Lakers: LeBron James, LA's title hopes destroyed by Spencer Dinwiddie

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ClutchPoints 15 July, 2021 - 06:42pm 10 views

Did Devin Booker foul out?

NBA Finals Suns-Bucks: Twitter Was STUNNED Devin Booker Didn't Foul Out On This Play. Devin Booker and the Phoenix Suns lost Game 4 of the NBA Finals against the Milwaukee Bucks on Sunday night. Sports IllustratedNBA Finals Suns-Bucks: Twitter Was STUNNED Devin Booker Didn't Foul Out On This Play

How many fouls does Booker have?

Devin Booker has been playing in the fourth quarter with five fouls, and Twitter is stunned that he did not pick up his sixth foul on this play (see Tweet below from CrossedSports with the video of the play). Sports IllustratedNBA Finals Suns-Bucks: Twitter Is STUNNED Devin Booker Didn't Foul Out On This Play

The Milwaukee Bucks and the Phoenix Suns have done a tremendous job thus far in gifting the entire basketball world with what has become a truly epic NBA Finals matchup. It wasn’t too long ago, however, that we all presumed that it was going to be the Los Angeles Lakers and the Brooklyn Nets who were going to battle it out for this year’s title.

The folks over on the mean streets of Twitter could not help but continue wondering how a Lakers-Nets Finals would have turned out if only the stars had aligned — and obviously if injuries did not get in the way. Nets guard Spencer Dinwiddie decided to jump in on the debate and he had a pretty savage assessment for the Lakers chances if they actually went on to face off against Brooklyn in the NBA Finals:

Nets in 4 https://t.co/hmP8eRk0Fr

— Spencer Dinwiddie (@SDinwiddie_25) July 15, 2021

There’s absolutely no chill from Dinwiddie here, who just destroyed the Lakers’ title hopes against the Nets. He clearly believes that LeBron and Co. would have stood no chance against Brooklyn’s Big 3 of Kevin Durant, James Harden, and Kyrie Irving — again, in an ideal scenario wherein both teams were fully healthy. This dream sequence would have also featured a healthy Dinwiddie, who himself suffered a season-ending injury earlier in the campaign.

The good news for us NBA fans is that this dream matchup could actually still come to fruition next season. For his part, however, Dinwiddie has already been linked to a move away from Brooklyn in the summer, so if the Lakers and the Nets actually battle it out in the 2022 NBA Finals, then he could very well be watching that mouth-watering matchup from the comfort of his own home.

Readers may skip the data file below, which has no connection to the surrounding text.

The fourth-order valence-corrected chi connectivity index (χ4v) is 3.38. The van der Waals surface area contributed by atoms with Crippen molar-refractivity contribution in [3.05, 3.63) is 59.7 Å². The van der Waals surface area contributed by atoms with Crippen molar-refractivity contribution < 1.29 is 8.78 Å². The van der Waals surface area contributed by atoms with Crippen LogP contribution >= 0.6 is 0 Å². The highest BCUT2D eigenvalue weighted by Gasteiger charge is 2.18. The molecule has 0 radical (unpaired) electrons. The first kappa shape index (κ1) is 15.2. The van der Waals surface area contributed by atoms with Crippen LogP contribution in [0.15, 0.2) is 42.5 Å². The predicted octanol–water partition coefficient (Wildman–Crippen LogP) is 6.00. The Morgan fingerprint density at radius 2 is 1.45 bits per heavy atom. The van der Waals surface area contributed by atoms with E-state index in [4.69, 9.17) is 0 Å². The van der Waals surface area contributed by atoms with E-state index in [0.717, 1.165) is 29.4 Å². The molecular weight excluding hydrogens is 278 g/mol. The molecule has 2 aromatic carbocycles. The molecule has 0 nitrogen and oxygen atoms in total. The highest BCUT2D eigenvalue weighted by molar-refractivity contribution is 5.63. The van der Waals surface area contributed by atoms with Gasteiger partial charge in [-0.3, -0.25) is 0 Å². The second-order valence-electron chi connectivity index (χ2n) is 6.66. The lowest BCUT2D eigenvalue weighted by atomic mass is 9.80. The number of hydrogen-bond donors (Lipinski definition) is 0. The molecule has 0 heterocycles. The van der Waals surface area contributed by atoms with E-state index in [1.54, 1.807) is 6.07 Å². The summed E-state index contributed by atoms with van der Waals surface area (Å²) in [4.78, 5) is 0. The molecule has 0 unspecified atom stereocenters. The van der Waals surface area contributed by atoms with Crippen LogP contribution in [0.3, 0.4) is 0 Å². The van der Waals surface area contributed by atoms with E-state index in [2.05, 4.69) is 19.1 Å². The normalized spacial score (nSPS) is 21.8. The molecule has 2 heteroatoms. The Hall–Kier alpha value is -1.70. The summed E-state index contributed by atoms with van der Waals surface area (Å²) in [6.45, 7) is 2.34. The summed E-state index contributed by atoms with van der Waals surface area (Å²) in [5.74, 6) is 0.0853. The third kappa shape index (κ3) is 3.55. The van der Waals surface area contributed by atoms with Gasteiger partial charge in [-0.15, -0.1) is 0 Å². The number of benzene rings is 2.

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Chris Mannix on the Dan Patrick Show Full Interview | 7/15/21

Dan Patrick Show 17 July, 2021 - 03:11am

Giannis’s LeBron-Like Dunk Stole All The Momentum

FiveThirtyEight 16 July, 2021 - 05:00am

Filed under NBA

tchow (Tony Chow, video producer): Dre, Jared and Louis, we’re back for another NBA Finals chat. I believe it was Pat Riley who liked to say that a playoff series doesn’t begin until the home team loses. Well, by that definition, we’re all still waiting for these Finals to start in earnest, but a LOT has already happened to get us to what is now a best-of-three series between Phoenix and Milwaukee.

I want to start with what happened in Game 4. It was a must-win game for Milwaukee — you don’t want to go back to Phoenix down 3-1. And they didn’t! What stood out to you in Game 4?

dubin (Jared Dubin, FiveThirtyEight contributor): Giannis Antetokounmpo’s block on the Deandre Ayton alley-oop was moderately impressive.

zatzman (Louis Zatzman, FiveThirtyEight contributor): To me, that block was a good microcosm of the hinge upon which the series can turn — if the Bucks can guard Ayton, then we’ve got a series.

In Game 3, Ayton’s minutes were low because of foul trouble, but Milwaukee couldn’t actually stop him otherwise. In Game 4, they did a much better job preventing his catches on the move. Phoenix, and Chris Paul especially, have to make sure Ayton is back on track.